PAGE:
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Stuff and nonsense

Matthew Barney's Cremaster Cycle returns
By PETER KEOUGH  |  June 26, 2010
1.0 1.0 Stars

 

The Cremaster Cycle | Written and Directed by Matthew Barney | with Ursula Andress, Richard Serra, Norman Mailer, Aimee Mullins, Marti Domination, and Matthew Barney | International Film Circuit | Cremaster 1 + 2: 120 minutes; Cremaster 3: 182 minutes; Cremaster 4 + 5: 152 minutes
Despite millions in production design, Peter Strietman's splendid photography, and some witty if trance-inducing music by Jonathan Bepler, the six and a half hours of Matthew Barney's Cremaster Cycle is sheer movie tedium, inert and unmoving, broken up by imagery that's more irritating than fascinating in its self-indulgent preciosity.

Of course, such stasis might simply reflect the project's theme, which I gather has to do with the futility of the creative process and the tragedy of sexual differentiation. The first theme is abundantly illustrated; the second refers to the prenatal period when the unborn's gonads have yet to ascend to become ovaries or rise to become testes. (The cremaster, as you must know by now, is the muscle that raises and lowers the latter.)

Although this preoccupation at times takes on a Grand Guignol beauty reminiscent of David Cronenberg, for the most part it translates into unending and pointless up and down motifs, a tiresome obsession with bizarre and painful-looking footwear, the many inappropriate uses of Vaseline, bevies of beautiful women in baroque outfits or nothing at all (the unabashed if unerotic nudity might be one reason for Cremaster's appeal), a pastiche of myths and near-myths ranging from Celtic folklore to Masonic ritual to the American Dream to the filmmaker's own masochistic fantasies, and the inevitable question of how will Matthew Barney abuse his orifices and genitals this time around. Will he get it from both ends, as happens in Cremaster 3 (2001), in an excruciating scene that combines the least attractive aspects of dental and obstetric procedures? Will he find himself transformed into a human bagpipe, as in the conclusion of Cremaster 4 (1994)? Or will his goodies be tied in a knot by ribbons and yanked skyward by Jacobin pigeons, as in an uplifting moment in Cremaster 5 (1997)?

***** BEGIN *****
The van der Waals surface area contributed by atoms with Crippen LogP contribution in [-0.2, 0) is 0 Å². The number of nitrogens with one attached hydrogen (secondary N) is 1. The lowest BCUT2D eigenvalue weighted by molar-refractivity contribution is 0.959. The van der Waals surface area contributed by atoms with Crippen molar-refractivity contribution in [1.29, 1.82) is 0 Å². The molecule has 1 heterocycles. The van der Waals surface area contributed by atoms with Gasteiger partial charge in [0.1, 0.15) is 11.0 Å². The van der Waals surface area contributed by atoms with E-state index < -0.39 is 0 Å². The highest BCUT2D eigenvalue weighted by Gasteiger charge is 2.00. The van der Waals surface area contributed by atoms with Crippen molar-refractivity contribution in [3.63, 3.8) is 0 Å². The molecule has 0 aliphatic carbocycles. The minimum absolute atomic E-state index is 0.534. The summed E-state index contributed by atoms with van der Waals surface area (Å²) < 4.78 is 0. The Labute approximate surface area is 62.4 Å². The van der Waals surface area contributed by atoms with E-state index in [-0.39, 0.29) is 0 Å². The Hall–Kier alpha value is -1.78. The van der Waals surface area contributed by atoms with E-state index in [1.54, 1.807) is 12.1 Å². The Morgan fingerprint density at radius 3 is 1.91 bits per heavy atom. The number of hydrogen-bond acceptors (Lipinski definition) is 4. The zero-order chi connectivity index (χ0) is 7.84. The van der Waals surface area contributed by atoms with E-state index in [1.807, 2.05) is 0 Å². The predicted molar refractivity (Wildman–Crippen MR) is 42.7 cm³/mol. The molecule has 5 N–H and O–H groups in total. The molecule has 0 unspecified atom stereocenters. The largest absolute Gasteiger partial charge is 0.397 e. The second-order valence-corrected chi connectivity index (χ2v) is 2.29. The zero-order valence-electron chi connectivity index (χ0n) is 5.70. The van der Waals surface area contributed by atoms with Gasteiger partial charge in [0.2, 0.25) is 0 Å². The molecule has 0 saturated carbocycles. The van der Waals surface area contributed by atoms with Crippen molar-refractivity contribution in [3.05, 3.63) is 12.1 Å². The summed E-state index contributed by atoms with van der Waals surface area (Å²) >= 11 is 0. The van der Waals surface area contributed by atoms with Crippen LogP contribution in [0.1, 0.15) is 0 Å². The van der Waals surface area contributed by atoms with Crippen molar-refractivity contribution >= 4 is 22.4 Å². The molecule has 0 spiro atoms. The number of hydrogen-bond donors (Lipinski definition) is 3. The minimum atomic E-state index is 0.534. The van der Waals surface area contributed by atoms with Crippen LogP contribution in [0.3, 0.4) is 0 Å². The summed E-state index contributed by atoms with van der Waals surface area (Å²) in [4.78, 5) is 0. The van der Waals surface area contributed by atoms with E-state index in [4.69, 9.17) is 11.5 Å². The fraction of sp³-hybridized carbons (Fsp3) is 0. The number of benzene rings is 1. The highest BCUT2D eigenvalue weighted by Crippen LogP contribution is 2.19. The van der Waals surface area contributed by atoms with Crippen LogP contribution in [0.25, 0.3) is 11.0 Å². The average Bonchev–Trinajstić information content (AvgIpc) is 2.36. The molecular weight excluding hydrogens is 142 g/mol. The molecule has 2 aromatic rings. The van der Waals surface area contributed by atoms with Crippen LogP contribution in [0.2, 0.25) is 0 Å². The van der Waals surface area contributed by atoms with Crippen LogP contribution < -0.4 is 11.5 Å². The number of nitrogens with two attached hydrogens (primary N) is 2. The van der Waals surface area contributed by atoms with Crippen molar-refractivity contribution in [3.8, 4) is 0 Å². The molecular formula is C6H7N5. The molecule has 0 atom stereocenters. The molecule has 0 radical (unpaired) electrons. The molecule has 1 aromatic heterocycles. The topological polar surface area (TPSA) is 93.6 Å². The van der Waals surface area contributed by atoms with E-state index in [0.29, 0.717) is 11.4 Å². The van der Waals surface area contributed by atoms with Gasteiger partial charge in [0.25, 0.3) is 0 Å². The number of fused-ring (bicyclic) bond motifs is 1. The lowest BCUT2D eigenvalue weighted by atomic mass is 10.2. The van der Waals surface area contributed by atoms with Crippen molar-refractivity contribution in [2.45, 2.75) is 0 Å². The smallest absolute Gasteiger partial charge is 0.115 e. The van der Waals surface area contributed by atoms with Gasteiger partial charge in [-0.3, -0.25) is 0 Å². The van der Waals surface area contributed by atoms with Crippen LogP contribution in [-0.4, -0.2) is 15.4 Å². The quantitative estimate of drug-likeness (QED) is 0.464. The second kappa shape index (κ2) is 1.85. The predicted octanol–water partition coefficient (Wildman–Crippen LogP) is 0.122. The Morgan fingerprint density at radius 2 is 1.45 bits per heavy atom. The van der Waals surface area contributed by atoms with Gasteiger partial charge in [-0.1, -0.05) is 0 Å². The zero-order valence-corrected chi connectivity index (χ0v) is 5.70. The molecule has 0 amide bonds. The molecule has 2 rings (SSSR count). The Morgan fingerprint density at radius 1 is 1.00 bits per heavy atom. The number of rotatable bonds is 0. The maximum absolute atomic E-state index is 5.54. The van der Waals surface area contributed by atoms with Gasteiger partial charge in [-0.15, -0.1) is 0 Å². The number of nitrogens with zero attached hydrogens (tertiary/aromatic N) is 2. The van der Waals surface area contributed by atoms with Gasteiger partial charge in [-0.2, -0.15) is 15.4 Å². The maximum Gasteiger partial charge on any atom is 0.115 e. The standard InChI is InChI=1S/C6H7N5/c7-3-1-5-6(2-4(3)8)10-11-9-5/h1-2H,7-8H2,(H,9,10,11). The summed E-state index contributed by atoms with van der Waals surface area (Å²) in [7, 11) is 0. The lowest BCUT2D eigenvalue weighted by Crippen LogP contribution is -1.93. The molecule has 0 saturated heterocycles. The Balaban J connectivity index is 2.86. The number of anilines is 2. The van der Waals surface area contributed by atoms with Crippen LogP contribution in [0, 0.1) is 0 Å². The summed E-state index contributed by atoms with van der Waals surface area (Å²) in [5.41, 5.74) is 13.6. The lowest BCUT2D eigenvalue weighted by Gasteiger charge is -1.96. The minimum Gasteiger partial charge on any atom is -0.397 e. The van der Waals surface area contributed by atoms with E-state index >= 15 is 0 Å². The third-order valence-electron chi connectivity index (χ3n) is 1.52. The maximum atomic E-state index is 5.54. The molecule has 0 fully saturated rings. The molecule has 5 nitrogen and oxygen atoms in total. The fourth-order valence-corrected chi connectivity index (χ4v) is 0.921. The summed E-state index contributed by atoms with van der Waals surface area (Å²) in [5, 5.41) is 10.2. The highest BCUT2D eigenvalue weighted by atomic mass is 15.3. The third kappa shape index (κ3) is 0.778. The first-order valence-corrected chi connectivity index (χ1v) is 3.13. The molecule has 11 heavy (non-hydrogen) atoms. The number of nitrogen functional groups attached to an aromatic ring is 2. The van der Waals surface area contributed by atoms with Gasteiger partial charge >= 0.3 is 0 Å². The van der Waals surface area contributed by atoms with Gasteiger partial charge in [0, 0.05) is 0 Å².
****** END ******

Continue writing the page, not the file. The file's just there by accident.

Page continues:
Of the five films, Cremaster 1 (1995) is my favorite: it's the shortest, and also the only one Barney's not in. Two Goodyear blimps hover over the blazing blue Astroturf of Bronco Stadium in Boise, Idaho (where Barney himself starred as a high-school quarterback). A teddy-clad blonde ingénue (Marti Domination) manages to be in both blimps at once, hiding in a painfully constricted position under a table bearing grapes, red in one blimp, green in the other. She extricates the grapes from above and somehow excretes them through her requisite cruel footwear to form patterns on the floor imitated by the Busby Berkeley–like chorus lines on the gridiron below.

It all almost makes sense: the blimps as undifferentiated gonads; the constrained artistic ego (female in this instance) breaking free and expressing itself. The pattern takes an ugly, testosterone-addled turn in Cremaster 2 (1999), however, as the Belle Captive of the first film becomes the ill-fated Gary Gilmore. Gary's troubles began, it seems, with his alleged grandfather Harry Houdini (played by Norman Mailer, who wrote about Gilmore in The Executioner's Song), who we're told was seduced by Gilmore's wasp-waisted grandmother Baby Fay La Foe (played by "Anonymous") when he performed at the 1893 Chicago World's Fair. Sounds like juicy, sordid stuff, but leave it to Barney and his vats of Vaseline and esoteric and banal symbology to transform it into a snore beginning with Gilmore (played by Barney) locked in the front seat of two conjoined Mustangs (paralleling the two blimps in Cremaster 1) and ending, in the words of the press notes, "with Gilmore's metaphoric transportation back to the turn of the century . . . rendered in a dance sequence featuring the Texas two-step."

  Topics: Reviews , Entertainment, The Cremaster Cycle, Aimee Mullins,  More more >
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